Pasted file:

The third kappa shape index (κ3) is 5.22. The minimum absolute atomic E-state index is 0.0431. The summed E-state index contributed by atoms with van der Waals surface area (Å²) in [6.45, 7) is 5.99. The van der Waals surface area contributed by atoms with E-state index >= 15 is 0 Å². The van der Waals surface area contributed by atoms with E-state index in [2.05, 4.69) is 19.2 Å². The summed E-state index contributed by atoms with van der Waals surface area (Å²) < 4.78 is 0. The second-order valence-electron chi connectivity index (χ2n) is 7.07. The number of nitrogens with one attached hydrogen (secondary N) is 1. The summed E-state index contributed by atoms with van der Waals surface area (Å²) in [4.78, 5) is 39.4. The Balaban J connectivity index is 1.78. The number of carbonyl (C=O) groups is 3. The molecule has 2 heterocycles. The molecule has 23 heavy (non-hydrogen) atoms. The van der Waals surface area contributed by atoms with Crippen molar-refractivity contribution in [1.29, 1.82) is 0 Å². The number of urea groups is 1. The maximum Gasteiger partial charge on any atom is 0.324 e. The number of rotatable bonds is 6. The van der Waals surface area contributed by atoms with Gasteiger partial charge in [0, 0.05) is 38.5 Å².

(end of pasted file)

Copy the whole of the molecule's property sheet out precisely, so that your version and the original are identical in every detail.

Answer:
The third kappa shape index (κ3) is 5.22. The minimum absolute atomic E-state index is 0.0431. The summed E-state index contributed by atoms with van der Waals surface area (Å²) in [6.45, 7) is 5.99. The van der Waals surface area contributed by atoms with E-state index >= 15 is 0 Å². The van der Waals surface area contributed by atoms with E-state index in [2.05, 4.69) is 19.2 Å². The summed E-state index contributed by atoms with van der Waals surface area (Å²) < 4.78 is 0. The second-order valence-electron chi connectivity index (χ2n) is 7.07. The number of nitrogens with one attached hydrogen (secondary N) is 1. The summed E-state index contributed by atoms with van der Waals surface area (Å²) in [4.78, 5) is 39.4. The Balaban J connectivity index is 1.78. The number of carbonyl (C=O) groups is 3. The molecule has 2 heterocycles. The molecule has 23 heavy (non-hydrogen) atoms. The van der Waals surface area contributed by atoms with Crippen molar-refractivity contribution in [1.29, 1.82) is 0 Å². The number of urea groups is 1. The maximum Gasteiger partial charge on any atom is 0.324 e. The number of rotatable bonds is 6. The van der Waals surface area contributed by atoms with Gasteiger partial charge in [0, 0.05) is 38.5 Å².